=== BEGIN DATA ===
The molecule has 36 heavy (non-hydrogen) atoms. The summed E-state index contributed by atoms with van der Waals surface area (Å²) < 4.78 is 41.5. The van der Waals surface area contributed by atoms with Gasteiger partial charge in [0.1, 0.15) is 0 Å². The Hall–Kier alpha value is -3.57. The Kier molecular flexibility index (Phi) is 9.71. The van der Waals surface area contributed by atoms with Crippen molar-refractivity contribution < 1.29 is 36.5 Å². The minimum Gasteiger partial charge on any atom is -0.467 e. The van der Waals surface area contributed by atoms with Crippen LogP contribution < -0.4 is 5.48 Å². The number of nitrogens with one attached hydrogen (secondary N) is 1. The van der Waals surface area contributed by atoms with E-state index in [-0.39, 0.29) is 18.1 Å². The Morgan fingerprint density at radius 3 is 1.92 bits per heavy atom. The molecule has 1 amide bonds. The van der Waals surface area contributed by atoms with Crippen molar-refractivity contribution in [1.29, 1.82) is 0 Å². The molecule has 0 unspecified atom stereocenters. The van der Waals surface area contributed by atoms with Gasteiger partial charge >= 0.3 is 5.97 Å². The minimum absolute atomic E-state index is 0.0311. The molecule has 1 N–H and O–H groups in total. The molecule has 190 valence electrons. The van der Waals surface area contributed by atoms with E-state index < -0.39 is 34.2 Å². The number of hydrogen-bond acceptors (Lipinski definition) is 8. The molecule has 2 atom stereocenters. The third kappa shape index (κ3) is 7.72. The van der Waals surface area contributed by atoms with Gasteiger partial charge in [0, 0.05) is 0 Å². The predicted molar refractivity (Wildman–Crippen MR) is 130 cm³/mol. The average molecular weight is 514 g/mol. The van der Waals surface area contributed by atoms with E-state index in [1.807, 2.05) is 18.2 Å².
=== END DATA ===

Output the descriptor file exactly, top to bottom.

The molecule has 36 heavy (non-hydrogen) atoms. The summed E-state index contributed by atoms with van der Waals surface area (Å²) < 4.78 is 41.5. The van der Waals surface area contributed by atoms with Gasteiger partial charge in [0.1, 0.15) is 0 Å². The Hall–Kier alpha value is -3.57. The Kier molecular flexibility index (Phi) is 9.71. The van der Waals surface area contributed by atoms with Crippen molar-refractivity contribution < 1.29 is 36.5 Å². The minimum Gasteiger partial charge on any atom is -0.467 e. The van der Waals surface area contributed by atoms with Crippen LogP contribution < -0.4 is 5.48 Å². The number of nitrogens with one attached hydrogen (secondary N) is 1. The van der Waals surface area contributed by atoms with E-state index in [-0.39, 0.29) is 18.1 Å². The Morgan fingerprint density at radius 3 is 1.92 bits per heavy atom. The molecule has 1 amide bonds. The van der Waals surface area contributed by atoms with Crippen molar-refractivity contribution in [1.29, 1.82) is 0 Å². The molecule has 0 unspecified atom stereocenters. The van der Waals surface area contributed by atoms with Gasteiger partial charge >= 0.3 is 5.97 Å². The minimum absolute atomic E-state index is 0.0311. The molecule has 1 N–H and O–H groups in total. The molecule has 190 valence electrons. The van der Waals surface area contributed by atoms with E-state index < -0.39 is 34.2 Å². The number of hydrogen-bond acceptors (Lipinski definition) is 8. The molecule has 2 atom stereocenters. The third kappa shape index (κ3) is 7.72. The van der Waals surface area contributed by atoms with Gasteiger partial charge in [0, 0.05) is 0 Å². The predicted molar refractivity (Wildman–Crippen MR) is 130 cm³/mol. The average molecular weight is 514 g/mol. The van der Waals surface area contributed by atoms with E-state index in [1.807, 2.05) is 18.2 Å².